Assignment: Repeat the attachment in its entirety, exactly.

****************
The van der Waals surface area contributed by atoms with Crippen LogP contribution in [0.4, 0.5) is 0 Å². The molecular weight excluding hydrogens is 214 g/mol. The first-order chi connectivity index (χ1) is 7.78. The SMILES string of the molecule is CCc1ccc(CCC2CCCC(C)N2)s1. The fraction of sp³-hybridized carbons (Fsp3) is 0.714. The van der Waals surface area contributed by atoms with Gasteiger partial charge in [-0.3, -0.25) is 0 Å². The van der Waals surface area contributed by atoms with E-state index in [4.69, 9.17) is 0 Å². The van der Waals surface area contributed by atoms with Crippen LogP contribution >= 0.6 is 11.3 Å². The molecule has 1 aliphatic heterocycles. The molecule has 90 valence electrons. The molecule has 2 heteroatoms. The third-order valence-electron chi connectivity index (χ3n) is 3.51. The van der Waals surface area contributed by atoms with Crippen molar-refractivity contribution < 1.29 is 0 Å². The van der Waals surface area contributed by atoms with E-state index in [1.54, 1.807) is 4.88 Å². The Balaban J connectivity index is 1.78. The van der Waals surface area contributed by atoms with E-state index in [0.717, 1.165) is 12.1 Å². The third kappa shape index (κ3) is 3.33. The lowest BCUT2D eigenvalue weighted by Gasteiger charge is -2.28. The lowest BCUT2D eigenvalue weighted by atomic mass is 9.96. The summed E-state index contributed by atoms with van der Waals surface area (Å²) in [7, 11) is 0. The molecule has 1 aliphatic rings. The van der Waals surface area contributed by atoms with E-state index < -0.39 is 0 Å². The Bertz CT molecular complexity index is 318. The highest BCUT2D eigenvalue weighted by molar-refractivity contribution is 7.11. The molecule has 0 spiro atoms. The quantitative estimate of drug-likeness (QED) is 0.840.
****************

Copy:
The van der Waals surface area contributed by atoms with Crippen LogP contribution in [0.4, 0.5) is 0 Å². The molecular weight excluding hydrogens is 214 g/mol. The first-order chi connectivity index (χ1) is 7.78. The SMILES string of the molecule is CCc1ccc(CCC2CCCC(C)N2)s1. The fraction of sp³-hybridized carbons (Fsp3) is 0.714. The van der Waals surface area contributed by atoms with Gasteiger partial charge in [-0.3, -0.25) is 0 Å². The van der Waals surface area contributed by atoms with E-state index in [4.69, 9.17) is 0 Å². The van der Waals surface area contributed by atoms with Crippen LogP contribution >= 0.6 is 11.3 Å². The molecule has 1 aliphatic heterocycles. The molecule has 90 valence electrons. The molecule has 2 heteroatoms. The third-order valence-electron chi connectivity index (χ3n) is 3.51. The van der Waals surface area contributed by atoms with Crippen molar-refractivity contribution < 1.29 is 0 Å². The van der Waals surface area contributed by atoms with E-state index in [1.54, 1.807) is 4.88 Å². The Balaban J connectivity index is 1.78. The van der Waals surface area contributed by atoms with E-state index in [0.717, 1.165) is 12.1 Å². The third kappa shape index (κ3) is 3.33. The lowest BCUT2D eigenvalue weighted by Gasteiger charge is -2.28. The lowest BCUT2D eigenvalue weighted by atomic mass is 9.96. The summed E-state index contributed by atoms with van der Waals surface area (Å²) in [7, 11) is 0. The molecule has 1 aliphatic rings. The van der Waals surface area contributed by atoms with E-state index < -0.39 is 0 Å². The Bertz CT molecular complexity index is 318. The highest BCUT2D eigenvalue weighted by molar-refractivity contribution is 7.11. The molecule has 0 spiro atoms. The quantitative estimate of drug-likeness (QED) is 0.840.